Wednesday, October 06, 2004

Beware of this woman, who is about to make her debut in America with her first album. She is the singer of the wretched "Easy Breezy, Japaneesy" song.

Last night I was chatting with some friends back home when I experienced my first earthquake. It was a 5.7 on a 7 point scaled here in Japan. It was centered pretty much exactly where I live according to this article. One moment, I was typing a message, the next the whole apartment building was shaking and swaying. I kept thinking,this is an earthquake isn't it? I don't know why, but I have a weird calmness come over me whenever things that normally a person might think of as life-threatening happens. I don't understand that reaction really, it's almost and excitement, but anyway, I got up to go to the other room and got slammed into a wall. I kept thinking the building would have to fold at any moment because it was being thrown about so much, but the Japanese build things to deal with earthquakes. Their buildings are light, not heavily-framed, and flexible. So they move with the energy being distributed into them. Even after the earthquake was over, the apartment house kept swaying, rocking, until it came to a stop again. I went outside but no one was really out or making a fuss about it. This morning, though, while people were leaving for work, I could hear them all out in the parking lot and on the balconies chattering on about it. So they saved up their fuss for the morning.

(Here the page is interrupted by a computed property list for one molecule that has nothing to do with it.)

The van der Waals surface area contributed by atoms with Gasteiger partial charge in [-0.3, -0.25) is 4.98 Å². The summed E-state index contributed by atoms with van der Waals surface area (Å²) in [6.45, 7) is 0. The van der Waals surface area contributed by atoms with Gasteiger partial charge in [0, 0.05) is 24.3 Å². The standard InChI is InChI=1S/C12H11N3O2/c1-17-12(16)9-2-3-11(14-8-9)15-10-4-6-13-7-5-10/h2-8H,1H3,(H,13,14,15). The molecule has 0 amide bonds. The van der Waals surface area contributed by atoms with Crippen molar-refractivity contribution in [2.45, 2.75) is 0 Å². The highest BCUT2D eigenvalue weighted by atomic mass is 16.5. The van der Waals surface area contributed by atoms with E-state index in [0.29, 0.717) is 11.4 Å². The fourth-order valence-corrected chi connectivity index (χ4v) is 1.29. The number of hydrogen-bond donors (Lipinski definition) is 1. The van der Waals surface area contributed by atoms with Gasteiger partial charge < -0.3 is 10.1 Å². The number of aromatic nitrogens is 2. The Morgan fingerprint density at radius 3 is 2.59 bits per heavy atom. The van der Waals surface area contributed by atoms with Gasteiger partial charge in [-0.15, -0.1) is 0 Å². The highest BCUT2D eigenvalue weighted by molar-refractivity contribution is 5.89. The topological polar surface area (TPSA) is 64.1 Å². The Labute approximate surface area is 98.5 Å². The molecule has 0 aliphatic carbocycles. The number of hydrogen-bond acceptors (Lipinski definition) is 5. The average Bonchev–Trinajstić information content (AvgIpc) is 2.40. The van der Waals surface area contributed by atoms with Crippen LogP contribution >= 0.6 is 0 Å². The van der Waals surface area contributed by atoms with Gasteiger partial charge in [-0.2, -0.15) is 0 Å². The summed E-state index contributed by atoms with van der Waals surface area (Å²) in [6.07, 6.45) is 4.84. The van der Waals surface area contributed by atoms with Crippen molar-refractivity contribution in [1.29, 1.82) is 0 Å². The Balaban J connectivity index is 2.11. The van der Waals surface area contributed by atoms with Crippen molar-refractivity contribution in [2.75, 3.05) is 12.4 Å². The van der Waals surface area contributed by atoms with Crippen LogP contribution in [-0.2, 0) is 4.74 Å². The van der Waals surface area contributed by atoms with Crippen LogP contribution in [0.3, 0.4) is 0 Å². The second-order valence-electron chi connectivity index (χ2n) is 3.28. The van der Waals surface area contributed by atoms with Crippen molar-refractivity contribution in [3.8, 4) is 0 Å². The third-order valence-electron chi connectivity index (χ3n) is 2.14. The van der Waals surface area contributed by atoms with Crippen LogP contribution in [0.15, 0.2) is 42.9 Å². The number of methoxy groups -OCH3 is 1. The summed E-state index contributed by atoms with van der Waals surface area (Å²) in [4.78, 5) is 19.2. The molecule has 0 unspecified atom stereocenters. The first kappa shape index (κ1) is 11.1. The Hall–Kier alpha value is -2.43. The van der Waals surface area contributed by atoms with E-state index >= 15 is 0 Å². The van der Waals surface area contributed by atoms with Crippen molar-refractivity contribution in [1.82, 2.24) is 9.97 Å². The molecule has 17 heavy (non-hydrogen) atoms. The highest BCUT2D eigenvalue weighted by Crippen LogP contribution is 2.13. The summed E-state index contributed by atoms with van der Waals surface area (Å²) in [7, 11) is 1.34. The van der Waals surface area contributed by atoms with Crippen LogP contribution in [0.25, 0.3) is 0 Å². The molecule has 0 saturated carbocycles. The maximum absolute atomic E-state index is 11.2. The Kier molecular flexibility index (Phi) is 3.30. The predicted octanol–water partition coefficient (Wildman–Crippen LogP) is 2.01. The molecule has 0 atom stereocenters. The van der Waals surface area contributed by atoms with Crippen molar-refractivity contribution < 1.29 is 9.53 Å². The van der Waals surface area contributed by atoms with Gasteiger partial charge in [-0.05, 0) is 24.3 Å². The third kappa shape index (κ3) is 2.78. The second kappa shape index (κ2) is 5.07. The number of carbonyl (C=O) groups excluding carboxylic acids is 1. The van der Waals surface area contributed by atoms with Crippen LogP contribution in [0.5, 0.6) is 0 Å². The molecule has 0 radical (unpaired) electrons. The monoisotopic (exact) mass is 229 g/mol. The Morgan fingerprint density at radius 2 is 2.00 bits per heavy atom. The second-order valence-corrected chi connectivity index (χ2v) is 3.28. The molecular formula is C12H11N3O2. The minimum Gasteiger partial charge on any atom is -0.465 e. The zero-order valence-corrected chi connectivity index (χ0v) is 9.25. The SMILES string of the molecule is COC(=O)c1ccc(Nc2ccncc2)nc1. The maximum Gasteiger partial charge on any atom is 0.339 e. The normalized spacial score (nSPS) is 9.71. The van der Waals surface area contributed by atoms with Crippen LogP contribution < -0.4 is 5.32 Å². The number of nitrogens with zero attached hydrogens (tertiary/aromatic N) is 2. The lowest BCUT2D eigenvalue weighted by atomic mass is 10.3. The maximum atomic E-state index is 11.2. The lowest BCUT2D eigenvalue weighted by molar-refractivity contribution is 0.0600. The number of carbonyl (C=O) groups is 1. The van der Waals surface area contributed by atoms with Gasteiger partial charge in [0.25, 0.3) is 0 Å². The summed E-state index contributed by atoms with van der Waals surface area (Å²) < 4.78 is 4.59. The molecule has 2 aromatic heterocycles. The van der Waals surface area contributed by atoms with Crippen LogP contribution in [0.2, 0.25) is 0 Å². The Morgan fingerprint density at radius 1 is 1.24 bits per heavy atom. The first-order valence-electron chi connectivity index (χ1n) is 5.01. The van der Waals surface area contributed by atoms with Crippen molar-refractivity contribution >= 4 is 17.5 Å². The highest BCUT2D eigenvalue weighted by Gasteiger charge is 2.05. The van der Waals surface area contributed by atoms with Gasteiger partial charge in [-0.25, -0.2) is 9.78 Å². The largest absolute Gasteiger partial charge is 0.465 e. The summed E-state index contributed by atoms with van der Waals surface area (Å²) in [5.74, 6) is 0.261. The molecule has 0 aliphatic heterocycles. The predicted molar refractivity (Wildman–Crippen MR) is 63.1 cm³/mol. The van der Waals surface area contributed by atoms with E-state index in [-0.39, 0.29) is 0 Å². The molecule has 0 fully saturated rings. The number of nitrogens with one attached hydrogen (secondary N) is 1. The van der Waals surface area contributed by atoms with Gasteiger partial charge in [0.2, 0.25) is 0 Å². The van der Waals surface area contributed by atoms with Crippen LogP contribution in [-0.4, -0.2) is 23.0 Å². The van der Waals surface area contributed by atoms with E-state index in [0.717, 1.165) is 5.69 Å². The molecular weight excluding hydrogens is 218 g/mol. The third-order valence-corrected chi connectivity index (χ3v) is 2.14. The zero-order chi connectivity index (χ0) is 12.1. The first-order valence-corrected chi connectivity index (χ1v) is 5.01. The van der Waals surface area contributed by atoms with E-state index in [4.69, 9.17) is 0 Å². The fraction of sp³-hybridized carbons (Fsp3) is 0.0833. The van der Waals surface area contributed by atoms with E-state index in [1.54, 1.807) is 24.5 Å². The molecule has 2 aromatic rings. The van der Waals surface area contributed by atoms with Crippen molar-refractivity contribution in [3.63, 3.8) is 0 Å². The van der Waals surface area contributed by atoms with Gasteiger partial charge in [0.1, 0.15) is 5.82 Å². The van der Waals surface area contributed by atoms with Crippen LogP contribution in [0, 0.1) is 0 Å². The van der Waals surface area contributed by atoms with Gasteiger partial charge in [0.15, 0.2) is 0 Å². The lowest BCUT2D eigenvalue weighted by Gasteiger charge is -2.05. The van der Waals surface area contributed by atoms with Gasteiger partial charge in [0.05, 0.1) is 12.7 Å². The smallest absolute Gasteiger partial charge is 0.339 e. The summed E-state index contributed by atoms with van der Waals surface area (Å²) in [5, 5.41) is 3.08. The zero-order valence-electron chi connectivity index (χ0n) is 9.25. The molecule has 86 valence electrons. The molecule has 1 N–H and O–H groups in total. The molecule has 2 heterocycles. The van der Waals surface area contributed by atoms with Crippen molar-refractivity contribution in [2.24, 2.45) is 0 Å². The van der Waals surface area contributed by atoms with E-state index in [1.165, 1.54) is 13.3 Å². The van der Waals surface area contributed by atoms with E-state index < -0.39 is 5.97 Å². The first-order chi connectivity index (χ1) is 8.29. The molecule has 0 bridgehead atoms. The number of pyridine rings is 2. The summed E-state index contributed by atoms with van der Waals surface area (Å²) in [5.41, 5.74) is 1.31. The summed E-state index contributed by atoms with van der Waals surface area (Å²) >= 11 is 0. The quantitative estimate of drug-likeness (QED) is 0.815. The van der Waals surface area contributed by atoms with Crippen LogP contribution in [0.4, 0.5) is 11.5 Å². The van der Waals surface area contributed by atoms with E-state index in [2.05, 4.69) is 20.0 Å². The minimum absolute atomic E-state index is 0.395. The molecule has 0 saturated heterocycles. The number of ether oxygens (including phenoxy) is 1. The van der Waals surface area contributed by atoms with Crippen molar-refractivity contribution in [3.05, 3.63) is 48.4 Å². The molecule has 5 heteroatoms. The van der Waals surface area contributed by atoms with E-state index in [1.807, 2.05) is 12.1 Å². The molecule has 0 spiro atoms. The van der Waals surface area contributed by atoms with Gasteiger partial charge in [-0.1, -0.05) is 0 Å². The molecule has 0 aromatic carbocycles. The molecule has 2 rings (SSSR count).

another pic of me

Most likely, as one of the commentors in the previous post implies, the boys were wanting to get away with saying the word pornography and acting innocent about it if I didn't take to it well. Today a group of boys came into my office during their after lunch break and wanted to speak English with me. Eventually one of them said penis. Only you could tell he'd gotten it out of a dictionary because he pronounce it as if it were a pen, the sort you write with. I just corrected him. What the hell, I've taught them nose and eyes and mouth and ears etc. I'm not going to be a prude about another part of their body. If I did, it'd just feed into their silliness. They're curious, just like any adolescents. I'm not going to make their curiousity into something taboo because I think that's where most of adult society goes wrong, and makes it that much harder for kids to take themselves and their bodies as just another natural thing in the world.